Storymoja

Celebrating East African Writing!

On the Brown Sofa

The two women sit on a brown sofa in a darkened living room. A single lamp illuminates them, revealing one woman who glances furtively across the room, and another who rocks back and forth while muttering softly under her breath.

“You know at some point, you will need to move on,” the furtive glancer breaks the silence. Her words seem to hang in the air, before the rocker stops muttering, hesitates, then grunts an inaudible “Mmmh…”, unsure whether anyone understands her pain.

The rocker is not ready to move on. She’s still struggling to understand howen years disappeared in one night. Indeed, every so often, her mind wanders off to that one night that changed her life, the night soon after she had come from Europe. Rocking back and forth on the brown sofa, she conjures up her past.

“I’ll get my PhD soon, don’t worry!” she tells him. “We are going to get married before you know it,” he reassures her in turn, certain that their love would transcend all barriers and deliver them to a shore of perfection; to a moment of complete togetherness.

And so that night, she cooks for him. Well, to be honest, the furtive glancer comes in and cooks everything, but he never discovers that. She adorns a champagne-coloured dress that caresses her figure, along with red heels that complete her look. “This is the night,” she reminds herself.

At 7 o’clock, he comes to her. He scoops her in his arms, and draws her into his manly embrace. And without loosening his grip, he kisses her, letting the taste of his mouth blur her memory of their years apart.

She ushers him into her apartment and watches him look lovingly at the imposing painting set over her dining table. It’s the painting of a couple sitting on a bench by a riverside, surrounded by lush trees and perched birds calling into the morning light. She smiles at the man cupping his hand over his lover’s ear, whispering silent words that make her laugh uncontrollably. She smiles at this metaphor of their love, knowing that he alone can make her laugh without any inhibitions; laugh as if that is all we had to do to live.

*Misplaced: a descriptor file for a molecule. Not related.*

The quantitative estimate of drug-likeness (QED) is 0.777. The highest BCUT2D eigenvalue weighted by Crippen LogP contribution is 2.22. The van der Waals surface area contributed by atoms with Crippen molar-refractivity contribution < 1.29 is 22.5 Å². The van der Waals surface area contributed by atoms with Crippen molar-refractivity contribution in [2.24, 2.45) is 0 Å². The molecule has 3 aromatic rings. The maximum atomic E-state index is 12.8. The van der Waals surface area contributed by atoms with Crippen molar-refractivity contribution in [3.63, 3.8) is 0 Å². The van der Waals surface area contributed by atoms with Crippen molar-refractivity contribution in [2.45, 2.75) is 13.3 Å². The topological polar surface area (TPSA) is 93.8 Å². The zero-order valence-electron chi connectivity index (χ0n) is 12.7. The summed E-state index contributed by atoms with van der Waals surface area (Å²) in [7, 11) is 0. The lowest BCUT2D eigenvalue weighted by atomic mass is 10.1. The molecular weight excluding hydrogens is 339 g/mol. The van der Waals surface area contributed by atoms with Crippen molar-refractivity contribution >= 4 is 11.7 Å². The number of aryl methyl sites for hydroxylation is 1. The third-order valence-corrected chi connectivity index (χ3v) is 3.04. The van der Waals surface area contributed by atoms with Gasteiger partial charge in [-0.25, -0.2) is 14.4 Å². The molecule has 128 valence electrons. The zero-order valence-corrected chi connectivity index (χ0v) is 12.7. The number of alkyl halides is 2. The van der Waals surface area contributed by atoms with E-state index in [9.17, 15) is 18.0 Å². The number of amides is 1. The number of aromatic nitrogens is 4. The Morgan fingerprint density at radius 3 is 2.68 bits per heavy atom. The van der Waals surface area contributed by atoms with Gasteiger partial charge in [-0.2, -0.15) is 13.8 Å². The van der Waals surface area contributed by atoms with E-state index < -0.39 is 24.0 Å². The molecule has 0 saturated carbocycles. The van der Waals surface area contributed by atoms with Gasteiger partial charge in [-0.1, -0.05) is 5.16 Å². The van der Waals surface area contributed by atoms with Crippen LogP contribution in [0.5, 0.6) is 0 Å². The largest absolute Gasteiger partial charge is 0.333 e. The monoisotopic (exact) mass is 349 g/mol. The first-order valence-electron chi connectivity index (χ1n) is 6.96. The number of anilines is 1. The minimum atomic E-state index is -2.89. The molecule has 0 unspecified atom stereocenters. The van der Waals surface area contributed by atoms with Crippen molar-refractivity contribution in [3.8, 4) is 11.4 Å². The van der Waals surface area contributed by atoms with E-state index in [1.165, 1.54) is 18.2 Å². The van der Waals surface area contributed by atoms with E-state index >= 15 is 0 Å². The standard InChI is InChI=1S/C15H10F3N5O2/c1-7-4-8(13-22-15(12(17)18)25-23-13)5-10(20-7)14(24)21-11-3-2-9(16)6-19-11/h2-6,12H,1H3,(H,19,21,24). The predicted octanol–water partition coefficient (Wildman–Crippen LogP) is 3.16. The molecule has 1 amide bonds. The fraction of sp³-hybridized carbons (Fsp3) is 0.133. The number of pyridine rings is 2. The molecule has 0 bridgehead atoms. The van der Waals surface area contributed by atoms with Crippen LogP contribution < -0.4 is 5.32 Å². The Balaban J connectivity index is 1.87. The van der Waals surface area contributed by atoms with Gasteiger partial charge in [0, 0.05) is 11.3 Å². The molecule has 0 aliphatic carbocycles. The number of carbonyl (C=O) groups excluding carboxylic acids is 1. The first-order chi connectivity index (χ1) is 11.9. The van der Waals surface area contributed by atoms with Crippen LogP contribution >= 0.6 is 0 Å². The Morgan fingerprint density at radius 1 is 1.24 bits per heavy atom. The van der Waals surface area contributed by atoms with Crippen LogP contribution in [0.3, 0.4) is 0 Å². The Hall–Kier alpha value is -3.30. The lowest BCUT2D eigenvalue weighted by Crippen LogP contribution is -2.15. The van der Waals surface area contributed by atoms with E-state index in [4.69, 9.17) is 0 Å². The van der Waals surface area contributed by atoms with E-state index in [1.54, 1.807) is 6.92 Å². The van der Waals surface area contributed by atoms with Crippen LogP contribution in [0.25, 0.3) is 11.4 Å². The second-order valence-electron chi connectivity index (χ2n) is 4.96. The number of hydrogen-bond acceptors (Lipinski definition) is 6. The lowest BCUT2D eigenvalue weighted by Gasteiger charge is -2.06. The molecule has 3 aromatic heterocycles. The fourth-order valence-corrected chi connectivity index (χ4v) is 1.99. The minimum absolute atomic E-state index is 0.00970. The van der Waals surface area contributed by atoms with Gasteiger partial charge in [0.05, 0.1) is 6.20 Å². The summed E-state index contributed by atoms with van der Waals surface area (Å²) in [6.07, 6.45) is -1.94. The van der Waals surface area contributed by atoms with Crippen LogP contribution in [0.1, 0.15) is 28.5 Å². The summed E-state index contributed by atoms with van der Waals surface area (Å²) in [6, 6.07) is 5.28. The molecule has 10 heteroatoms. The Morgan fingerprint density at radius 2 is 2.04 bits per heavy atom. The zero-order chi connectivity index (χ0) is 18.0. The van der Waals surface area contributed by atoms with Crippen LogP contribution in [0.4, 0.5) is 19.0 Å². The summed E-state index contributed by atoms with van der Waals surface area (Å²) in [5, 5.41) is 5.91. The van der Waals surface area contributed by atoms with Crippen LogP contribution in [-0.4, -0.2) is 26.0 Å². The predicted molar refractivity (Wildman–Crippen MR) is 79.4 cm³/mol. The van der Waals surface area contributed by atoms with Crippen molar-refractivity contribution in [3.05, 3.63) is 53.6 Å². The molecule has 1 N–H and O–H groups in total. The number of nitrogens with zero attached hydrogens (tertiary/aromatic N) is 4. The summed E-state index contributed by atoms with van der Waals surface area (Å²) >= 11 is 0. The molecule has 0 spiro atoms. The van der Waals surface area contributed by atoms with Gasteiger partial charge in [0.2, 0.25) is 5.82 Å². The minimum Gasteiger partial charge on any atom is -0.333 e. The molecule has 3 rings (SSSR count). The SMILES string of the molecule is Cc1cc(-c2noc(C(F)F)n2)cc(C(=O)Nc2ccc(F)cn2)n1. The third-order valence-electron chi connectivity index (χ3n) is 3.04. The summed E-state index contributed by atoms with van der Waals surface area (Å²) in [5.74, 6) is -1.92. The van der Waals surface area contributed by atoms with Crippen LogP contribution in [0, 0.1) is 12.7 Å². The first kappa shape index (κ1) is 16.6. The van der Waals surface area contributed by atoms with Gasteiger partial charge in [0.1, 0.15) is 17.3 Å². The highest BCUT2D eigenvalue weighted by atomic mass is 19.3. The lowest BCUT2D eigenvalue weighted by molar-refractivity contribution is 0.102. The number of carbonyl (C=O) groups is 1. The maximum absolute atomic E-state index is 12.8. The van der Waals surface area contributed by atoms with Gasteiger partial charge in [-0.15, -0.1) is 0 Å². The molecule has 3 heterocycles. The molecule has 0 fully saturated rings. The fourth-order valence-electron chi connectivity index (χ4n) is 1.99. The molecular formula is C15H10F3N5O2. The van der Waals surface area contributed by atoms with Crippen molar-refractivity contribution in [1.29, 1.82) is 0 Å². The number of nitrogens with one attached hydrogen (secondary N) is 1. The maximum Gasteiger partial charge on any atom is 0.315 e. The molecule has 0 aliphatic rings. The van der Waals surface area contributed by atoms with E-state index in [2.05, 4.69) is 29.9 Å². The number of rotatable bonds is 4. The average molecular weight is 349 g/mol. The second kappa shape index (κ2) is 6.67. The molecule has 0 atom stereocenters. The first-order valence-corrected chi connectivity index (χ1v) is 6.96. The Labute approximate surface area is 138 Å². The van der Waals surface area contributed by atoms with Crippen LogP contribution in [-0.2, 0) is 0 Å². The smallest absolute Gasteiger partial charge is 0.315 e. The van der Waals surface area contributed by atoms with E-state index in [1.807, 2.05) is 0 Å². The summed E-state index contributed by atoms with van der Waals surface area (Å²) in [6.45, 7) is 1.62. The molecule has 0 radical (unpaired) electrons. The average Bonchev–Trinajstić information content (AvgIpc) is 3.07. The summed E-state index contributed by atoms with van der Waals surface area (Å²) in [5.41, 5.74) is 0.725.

Then she sits him down on the brown sofa, letting him breathe in the dizzying aroma of the food. She moves to the kitchen to grab some refreshments before he stops her. “Don’t bother,” he calls out, “I won’t be having any wine tonight.”

“Oh, okay. Would you like champagne instead, or some juice?” she asks, briefly wondering why his routine is broken.

“I’ll be fine. We can go ahead and eat,” he says, even as he rises from the sofa and walks over to the dining table, plopping himself on a seat as he motions her to join him.

By that time, she begins to feel that something special is in store for her. She feels her heart rate rising as all her dreams of their future crystallize in her mind. Then they begin to eat, and he peppers her with compliments like “This tastes great!” and “You must have spent hours preparing this.” And she answers back with a smile and a thank you, silently thanking the furtive glancer for the beef stew and the chapatti.

They quickly finish their food, right before he says: “I have something to tell you, and I pray that you can share in my joy.” Slowly, he sets down his spoon, and pushes his plate slightly forward. Then he rises up from his seat, and takes a few steps towards her. He takes her hand in his, motioning her to rise, before leading her to the brown sofa. He moves as if bending forward to kneel, before gently pushing her to settle on the plushness of the sofa.